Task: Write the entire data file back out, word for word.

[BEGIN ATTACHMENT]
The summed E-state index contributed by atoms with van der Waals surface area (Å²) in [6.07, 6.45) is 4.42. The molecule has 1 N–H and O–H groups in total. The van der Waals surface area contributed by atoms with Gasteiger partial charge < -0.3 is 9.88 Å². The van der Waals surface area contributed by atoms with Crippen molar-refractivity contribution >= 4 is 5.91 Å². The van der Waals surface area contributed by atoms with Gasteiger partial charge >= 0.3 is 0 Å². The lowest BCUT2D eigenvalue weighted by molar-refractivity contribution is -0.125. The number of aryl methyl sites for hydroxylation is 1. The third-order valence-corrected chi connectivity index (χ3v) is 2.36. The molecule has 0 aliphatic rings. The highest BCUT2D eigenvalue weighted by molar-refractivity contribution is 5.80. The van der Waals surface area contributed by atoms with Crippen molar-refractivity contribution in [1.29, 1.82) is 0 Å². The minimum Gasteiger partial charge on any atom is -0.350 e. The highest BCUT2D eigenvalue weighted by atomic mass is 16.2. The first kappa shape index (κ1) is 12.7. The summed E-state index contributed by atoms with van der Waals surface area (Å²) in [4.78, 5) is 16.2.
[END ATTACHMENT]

The summed E-state index contributed by atoms with van der Waals surface area (Å²) in [6.07, 6.45) is 4.42. The molecule has 1 N–H and O–H groups in total. The van der Waals surface area contributed by atoms with Gasteiger partial charge < -0.3 is 9.88 Å². The van der Waals surface area contributed by atoms with Crippen molar-refractivity contribution >= 4 is 5.91 Å². The van der Waals surface area contributed by atoms with Gasteiger partial charge >= 0.3 is 0 Å². The lowest BCUT2D eigenvalue weighted by molar-refractivity contribution is -0.125. The number of aryl methyl sites for hydroxylation is 1. The third-order valence-corrected chi connectivity index (χ3v) is 2.36. The molecule has 0 aliphatic rings. The highest BCUT2D eigenvalue weighted by molar-refractivity contribution is 5.80. The van der Waals surface area contributed by atoms with Crippen molar-refractivity contribution in [1.29, 1.82) is 0 Å². The minimum Gasteiger partial charge on any atom is -0.350 e. The highest BCUT2D eigenvalue weighted by atomic mass is 16.2. The first kappa shape index (κ1) is 12.7. The summed E-state index contributed by atoms with van der Waals surface area (Å²) in [4.78, 5) is 16.2.